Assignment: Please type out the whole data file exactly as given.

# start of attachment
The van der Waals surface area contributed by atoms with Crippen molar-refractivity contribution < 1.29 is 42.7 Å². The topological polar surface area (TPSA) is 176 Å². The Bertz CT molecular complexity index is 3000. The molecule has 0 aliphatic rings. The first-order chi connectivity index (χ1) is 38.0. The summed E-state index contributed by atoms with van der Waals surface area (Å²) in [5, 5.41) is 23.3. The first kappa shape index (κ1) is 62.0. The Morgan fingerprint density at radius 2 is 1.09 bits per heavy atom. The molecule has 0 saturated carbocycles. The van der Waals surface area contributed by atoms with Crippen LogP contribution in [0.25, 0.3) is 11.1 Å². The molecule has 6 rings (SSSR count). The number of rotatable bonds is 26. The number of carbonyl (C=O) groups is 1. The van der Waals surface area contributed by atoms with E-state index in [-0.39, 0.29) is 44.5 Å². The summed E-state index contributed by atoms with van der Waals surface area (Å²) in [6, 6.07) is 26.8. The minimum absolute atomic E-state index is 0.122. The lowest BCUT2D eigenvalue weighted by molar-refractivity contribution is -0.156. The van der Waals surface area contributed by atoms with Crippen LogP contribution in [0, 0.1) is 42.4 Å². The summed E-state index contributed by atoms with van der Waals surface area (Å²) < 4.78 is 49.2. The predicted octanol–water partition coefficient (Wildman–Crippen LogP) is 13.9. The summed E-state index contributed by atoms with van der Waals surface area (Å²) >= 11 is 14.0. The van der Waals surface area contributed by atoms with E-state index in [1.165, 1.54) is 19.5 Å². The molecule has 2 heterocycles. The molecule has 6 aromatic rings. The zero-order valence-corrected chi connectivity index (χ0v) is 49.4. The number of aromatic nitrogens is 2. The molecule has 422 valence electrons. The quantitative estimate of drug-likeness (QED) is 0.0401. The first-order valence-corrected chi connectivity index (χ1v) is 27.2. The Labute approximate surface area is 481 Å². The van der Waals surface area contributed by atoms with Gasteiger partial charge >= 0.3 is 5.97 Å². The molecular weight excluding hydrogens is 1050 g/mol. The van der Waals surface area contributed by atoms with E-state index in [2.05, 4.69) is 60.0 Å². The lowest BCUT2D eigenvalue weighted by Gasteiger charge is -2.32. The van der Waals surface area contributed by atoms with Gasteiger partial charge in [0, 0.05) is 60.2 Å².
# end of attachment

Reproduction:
The van der Waals surface area contributed by atoms with Crippen molar-refractivity contribution < 1.29 is 42.7 Å². The topological polar surface area (TPSA) is 176 Å². The Bertz CT molecular complexity index is 3000. The molecule has 0 aliphatic rings. The first-order chi connectivity index (χ1) is 38.0. The summed E-state index contributed by atoms with van der Waals surface area (Å²) in [5, 5.41) is 23.3. The first kappa shape index (κ1) is 62.0. The Morgan fingerprint density at radius 2 is 1.09 bits per heavy atom. The molecule has 0 saturated carbocycles. The van der Waals surface area contributed by atoms with Crippen LogP contribution in [0.25, 0.3) is 11.1 Å². The molecule has 6 rings (SSSR count). The number of rotatable bonds is 26. The number of carbonyl (C=O) groups is 1. The van der Waals surface area contributed by atoms with E-state index in [-0.39, 0.29) is 44.5 Å². The summed E-state index contributed by atoms with van der Waals surface area (Å²) in [6, 6.07) is 26.8. The minimum absolute atomic E-state index is 0.122. The lowest BCUT2D eigenvalue weighted by molar-refractivity contribution is -0.156. The van der Waals surface area contributed by atoms with Crippen LogP contribution in [0, 0.1) is 42.4 Å². The summed E-state index contributed by atoms with van der Waals surface area (Å²) < 4.78 is 49.2. The predicted octanol–water partition coefficient (Wildman–Crippen LogP) is 13.9. The summed E-state index contributed by atoms with van der Waals surface area (Å²) >= 11 is 14.0. The van der Waals surface area contributed by atoms with E-state index in [1.165, 1.54) is 19.5 Å². The molecule has 2 heterocycles. The molecule has 6 aromatic rings. The zero-order valence-corrected chi connectivity index (χ0v) is 49.4. The number of aromatic nitrogens is 2. The molecule has 422 valence electrons. The quantitative estimate of drug-likeness (QED) is 0.0401. The first-order valence-corrected chi connectivity index (χ1v) is 27.2. The Labute approximate surface area is 481 Å². The van der Waals surface area contributed by atoms with Gasteiger partial charge >= 0.3 is 5.97 Å². The molecular weight excluding hydrogens is 1050 g/mol. The van der Waals surface area contributed by atoms with E-state index in [2.05, 4.69) is 60.0 Å². The lowest BCUT2D eigenvalue weighted by Gasteiger charge is -2.32. The van der Waals surface area contributed by atoms with Gasteiger partial charge in [0, 0.05) is 60.2 Å².